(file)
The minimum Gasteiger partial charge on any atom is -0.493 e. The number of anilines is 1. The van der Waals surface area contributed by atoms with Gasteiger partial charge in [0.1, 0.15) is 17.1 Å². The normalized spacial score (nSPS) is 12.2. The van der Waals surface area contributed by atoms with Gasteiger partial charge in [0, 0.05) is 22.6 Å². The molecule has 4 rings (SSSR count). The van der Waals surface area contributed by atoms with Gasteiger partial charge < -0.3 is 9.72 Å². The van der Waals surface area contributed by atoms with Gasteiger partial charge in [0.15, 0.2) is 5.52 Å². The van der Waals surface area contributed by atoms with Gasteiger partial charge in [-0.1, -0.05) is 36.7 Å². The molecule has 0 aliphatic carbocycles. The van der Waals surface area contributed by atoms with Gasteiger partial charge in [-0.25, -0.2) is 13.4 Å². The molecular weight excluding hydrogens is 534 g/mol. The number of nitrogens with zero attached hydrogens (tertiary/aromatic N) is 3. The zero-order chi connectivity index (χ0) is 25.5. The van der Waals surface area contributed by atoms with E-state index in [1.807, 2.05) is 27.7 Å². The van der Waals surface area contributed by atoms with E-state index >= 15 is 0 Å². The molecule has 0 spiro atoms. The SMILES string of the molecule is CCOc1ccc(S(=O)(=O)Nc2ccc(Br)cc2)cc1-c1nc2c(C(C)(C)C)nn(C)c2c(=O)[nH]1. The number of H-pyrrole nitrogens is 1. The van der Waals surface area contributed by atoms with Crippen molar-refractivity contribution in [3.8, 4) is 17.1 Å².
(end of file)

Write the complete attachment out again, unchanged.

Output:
The minimum Gasteiger partial charge on any atom is -0.493 e. The number of anilines is 1. The van der Waals surface area contributed by atoms with Gasteiger partial charge in [0.1, 0.15) is 17.1 Å². The normalized spacial score (nSPS) is 12.2. The van der Waals surface area contributed by atoms with Gasteiger partial charge in [0, 0.05) is 22.6 Å². The molecule has 4 rings (SSSR count). The van der Waals surface area contributed by atoms with Gasteiger partial charge < -0.3 is 9.72 Å². The van der Waals surface area contributed by atoms with Gasteiger partial charge in [0.15, 0.2) is 5.52 Å². The van der Waals surface area contributed by atoms with Gasteiger partial charge in [-0.1, -0.05) is 36.7 Å². The molecule has 0 aliphatic carbocycles. The van der Waals surface area contributed by atoms with Gasteiger partial charge in [-0.25, -0.2) is 13.4 Å². The molecular weight excluding hydrogens is 534 g/mol. The number of nitrogens with zero attached hydrogens (tertiary/aromatic N) is 3. The zero-order chi connectivity index (χ0) is 25.5. The van der Waals surface area contributed by atoms with E-state index in [1.807, 2.05) is 27.7 Å². The van der Waals surface area contributed by atoms with E-state index >= 15 is 0 Å². The molecule has 0 spiro atoms. The SMILES string of the molecule is CCOc1ccc(S(=O)(=O)Nc2ccc(Br)cc2)cc1-c1nc2c(C(C)(C)C)nn(C)c2c(=O)[nH]1. The number of H-pyrrole nitrogens is 1. The van der Waals surface area contributed by atoms with Crippen molar-refractivity contribution in [3.8, 4) is 17.1 Å².